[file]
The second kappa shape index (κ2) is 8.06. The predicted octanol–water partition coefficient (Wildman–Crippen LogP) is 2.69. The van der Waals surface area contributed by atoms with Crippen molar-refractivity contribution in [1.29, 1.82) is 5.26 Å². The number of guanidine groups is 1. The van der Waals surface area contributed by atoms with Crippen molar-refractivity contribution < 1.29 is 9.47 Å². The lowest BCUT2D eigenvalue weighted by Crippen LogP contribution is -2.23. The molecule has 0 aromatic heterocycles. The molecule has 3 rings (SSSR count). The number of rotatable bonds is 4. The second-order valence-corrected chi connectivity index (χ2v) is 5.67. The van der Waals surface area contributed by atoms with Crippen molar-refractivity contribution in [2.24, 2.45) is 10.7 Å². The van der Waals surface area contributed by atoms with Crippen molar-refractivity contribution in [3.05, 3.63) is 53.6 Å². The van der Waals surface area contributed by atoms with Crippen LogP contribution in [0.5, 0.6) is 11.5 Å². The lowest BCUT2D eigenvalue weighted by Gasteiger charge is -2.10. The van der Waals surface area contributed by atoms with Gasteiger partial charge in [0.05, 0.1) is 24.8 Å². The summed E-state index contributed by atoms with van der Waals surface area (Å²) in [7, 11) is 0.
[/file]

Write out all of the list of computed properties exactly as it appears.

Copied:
The second kappa shape index (κ2) is 8.06. The predicted octanol–water partition coefficient (Wildman–Crippen LogP) is 2.69. The van der Waals surface area contributed by atoms with Crippen molar-refractivity contribution in [1.29, 1.82) is 5.26 Å². The number of guanidine groups is 1. The van der Waals surface area contributed by atoms with Crippen molar-refractivity contribution < 1.29 is 9.47 Å². The lowest BCUT2D eigenvalue weighted by Crippen LogP contribution is -2.23. The molecule has 0 aromatic heterocycles. The molecule has 3 rings (SSSR count). The number of rotatable bonds is 4. The second-order valence-corrected chi connectivity index (χ2v) is 5.67. The van der Waals surface area contributed by atoms with Crippen molar-refractivity contribution in [2.24, 2.45) is 10.7 Å². The van der Waals surface area contributed by atoms with Crippen molar-refractivity contribution in [3.05, 3.63) is 53.6 Å². The van der Waals surface area contributed by atoms with Crippen LogP contribution in [0.5, 0.6) is 11.5 Å². The lowest BCUT2D eigenvalue weighted by Gasteiger charge is -2.10. The van der Waals surface area contributed by atoms with Gasteiger partial charge in [0.05, 0.1) is 24.8 Å². The summed E-state index contributed by atoms with van der Waals surface area (Å²) in [7, 11) is 0.